Pride and Prejudice

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Elizabeth (Eliza, Lizzy) Bennet Character Analysis

The novel's heroine and the second oldest of the five Bennet sisters, Elizabeth is smart, lively, and attractive. She prides herself on her ability to analyze other people, but she is very often mistaken in her conclusions about their motivations. To her credit, though, she is eventually able to overcome her own prejudice. Elizabeth places little value on money and social position. Instead she prizes a person's independence of character and personal virtue. Although she is drawn to Darcy, she resists him based on her own mistaken preconceptions about him.

Elizabeth (Eliza, Lizzy) Bennet Quotes in Pride and Prejudice

The Pride and Prejudice quotes below are all either spoken by Elizabeth (Eliza, Lizzy) Bennet or refer to Elizabeth (Eliza, Lizzy) Bennet. For each quote, you can also see the other characters and themes related to it (each theme is indicated by its own dot and icon, like this one:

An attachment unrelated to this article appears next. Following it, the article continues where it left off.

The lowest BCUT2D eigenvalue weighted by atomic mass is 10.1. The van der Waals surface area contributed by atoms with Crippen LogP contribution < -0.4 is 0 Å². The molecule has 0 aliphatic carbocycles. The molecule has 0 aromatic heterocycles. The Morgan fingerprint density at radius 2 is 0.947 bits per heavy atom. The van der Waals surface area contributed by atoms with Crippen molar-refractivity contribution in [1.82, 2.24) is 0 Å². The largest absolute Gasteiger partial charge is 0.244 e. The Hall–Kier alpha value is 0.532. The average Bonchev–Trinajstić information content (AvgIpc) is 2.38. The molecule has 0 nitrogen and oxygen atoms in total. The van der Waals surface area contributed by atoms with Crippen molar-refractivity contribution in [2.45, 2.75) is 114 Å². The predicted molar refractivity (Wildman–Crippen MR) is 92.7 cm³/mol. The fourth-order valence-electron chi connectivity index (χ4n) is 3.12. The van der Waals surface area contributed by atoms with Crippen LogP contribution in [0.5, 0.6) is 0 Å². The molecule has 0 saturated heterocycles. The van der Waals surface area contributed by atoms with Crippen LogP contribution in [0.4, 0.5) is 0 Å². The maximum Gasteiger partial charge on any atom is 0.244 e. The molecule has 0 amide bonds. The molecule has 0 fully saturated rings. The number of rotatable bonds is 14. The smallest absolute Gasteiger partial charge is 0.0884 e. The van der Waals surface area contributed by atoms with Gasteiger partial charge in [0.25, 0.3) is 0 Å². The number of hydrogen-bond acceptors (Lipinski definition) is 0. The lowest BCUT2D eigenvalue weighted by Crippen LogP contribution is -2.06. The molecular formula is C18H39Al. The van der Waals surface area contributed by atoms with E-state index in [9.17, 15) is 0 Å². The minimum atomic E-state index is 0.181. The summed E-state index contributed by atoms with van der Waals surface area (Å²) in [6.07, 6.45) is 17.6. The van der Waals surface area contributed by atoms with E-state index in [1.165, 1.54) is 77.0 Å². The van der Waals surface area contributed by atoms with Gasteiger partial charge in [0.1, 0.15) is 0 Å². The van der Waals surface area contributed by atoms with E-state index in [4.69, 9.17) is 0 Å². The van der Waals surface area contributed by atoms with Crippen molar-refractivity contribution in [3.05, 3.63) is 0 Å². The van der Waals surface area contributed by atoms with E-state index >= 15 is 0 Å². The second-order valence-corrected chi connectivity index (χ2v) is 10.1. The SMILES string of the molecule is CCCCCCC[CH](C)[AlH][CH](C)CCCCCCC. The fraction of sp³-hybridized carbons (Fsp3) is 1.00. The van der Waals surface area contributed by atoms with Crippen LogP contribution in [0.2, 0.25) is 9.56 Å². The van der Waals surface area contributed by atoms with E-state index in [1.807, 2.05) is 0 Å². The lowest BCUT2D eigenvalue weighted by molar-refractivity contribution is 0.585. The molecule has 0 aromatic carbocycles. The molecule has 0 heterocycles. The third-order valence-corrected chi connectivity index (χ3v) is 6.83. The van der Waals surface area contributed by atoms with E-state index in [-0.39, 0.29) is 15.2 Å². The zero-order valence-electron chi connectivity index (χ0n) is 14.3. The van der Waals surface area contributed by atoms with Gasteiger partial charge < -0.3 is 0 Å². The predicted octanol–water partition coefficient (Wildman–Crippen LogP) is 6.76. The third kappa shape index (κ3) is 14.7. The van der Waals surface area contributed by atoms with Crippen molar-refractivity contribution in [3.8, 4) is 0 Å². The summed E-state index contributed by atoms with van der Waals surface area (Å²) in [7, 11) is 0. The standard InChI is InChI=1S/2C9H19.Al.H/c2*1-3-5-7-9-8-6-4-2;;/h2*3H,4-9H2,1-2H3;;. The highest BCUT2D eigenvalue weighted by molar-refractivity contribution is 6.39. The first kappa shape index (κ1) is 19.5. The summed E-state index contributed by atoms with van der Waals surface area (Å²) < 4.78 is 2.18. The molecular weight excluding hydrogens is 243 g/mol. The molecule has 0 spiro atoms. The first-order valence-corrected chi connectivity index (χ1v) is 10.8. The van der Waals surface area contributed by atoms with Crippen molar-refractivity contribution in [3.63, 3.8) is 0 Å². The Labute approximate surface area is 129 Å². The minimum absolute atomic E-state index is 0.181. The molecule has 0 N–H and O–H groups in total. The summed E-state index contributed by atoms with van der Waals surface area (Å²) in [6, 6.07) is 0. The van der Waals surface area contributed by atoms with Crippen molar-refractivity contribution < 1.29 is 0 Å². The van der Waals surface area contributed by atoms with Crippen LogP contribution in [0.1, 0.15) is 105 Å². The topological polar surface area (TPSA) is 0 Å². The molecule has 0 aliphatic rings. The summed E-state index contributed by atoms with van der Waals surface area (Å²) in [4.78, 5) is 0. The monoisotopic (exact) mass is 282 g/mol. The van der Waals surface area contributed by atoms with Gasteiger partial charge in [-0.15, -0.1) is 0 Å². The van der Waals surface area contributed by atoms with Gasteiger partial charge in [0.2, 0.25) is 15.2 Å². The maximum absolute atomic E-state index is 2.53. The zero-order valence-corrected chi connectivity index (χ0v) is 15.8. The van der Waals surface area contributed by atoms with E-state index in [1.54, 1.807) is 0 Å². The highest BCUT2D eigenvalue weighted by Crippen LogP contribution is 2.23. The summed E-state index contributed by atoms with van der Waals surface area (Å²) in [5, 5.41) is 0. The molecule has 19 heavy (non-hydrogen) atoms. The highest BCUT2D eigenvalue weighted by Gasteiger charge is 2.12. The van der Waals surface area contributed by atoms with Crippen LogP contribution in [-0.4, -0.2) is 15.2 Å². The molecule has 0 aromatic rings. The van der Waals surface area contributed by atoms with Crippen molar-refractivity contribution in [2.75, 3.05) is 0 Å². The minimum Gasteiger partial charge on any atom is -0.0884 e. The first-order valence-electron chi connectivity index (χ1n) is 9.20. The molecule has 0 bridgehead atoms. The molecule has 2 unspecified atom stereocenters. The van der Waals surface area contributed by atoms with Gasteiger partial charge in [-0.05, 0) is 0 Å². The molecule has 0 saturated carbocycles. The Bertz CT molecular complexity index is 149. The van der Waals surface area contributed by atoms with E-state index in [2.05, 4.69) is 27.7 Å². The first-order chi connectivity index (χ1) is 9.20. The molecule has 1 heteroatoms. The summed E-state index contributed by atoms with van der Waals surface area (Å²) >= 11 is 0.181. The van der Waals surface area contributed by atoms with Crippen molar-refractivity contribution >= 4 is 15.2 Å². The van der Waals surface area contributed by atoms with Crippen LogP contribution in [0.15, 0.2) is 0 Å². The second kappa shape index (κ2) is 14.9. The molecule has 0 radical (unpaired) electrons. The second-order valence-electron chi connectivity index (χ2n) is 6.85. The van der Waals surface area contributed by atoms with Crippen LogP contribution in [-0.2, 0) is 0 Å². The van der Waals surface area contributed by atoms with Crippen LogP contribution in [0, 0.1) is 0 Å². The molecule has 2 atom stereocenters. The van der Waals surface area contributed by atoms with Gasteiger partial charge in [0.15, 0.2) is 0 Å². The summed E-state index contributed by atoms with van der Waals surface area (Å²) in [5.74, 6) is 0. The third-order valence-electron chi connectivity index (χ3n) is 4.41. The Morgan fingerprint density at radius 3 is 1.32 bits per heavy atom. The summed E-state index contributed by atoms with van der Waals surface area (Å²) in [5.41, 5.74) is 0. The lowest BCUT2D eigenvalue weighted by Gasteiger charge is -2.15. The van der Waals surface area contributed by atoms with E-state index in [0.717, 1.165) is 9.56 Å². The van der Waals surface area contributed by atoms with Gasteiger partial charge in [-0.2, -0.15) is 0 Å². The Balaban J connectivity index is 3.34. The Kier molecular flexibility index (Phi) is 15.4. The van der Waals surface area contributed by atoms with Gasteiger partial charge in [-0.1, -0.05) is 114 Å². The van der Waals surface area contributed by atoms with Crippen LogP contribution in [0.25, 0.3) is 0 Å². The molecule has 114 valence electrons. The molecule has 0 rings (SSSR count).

Pride Theme Icon
). Note: all page and citation info for the quotes below refers to the Penguin Classics edition of Pride and Prejudice published in 2002.
Chapter 4 Quotes
Oh! you are a great deal too apt, you know, to like people in general. You never see a fault in anybody. All the world are good and agreeable in your eyes. I never heard you speak ill of a human being in your life.
Related Characters: Elizabeth (Eliza, Lizzy) Bennet (speaker), Jane Bennet
Page Number: 16
Explanation and Analysis:

As Jane and Elizabeth debrief on their experiences at the ball, Jane expresses surprise that Mr. Bingley would have paid her so much attention. Elizabeth exclaims that it is natural for him to do so, given all Jane's gifts. Elizabeth then criticizes Bingley's sisters, while Jane is reluctant to say anything bad about them. Here Elizabeth makes a more general statement about Jane's willingness to see the positive in everyone, and to fail to criticize - not because she is holding her tongue, but because she really is so slow to judgment. Elizabeth is implicitly contrasting Jane with her own tendency to judge others, a tendency shared by many in their community. 

In Austen's work, families often are composed of quite different elements, their members possessing distinct character traits, rather than being joined under a shared ethos. The differences between Jane and Elizabeth (not to mention the other Bennets) give Austen the opportunity to explore the intricacies of family life but also to develop some of her major interests, including that of prejudice, since each character reacts so differently to it.

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Chapter 7 Quotes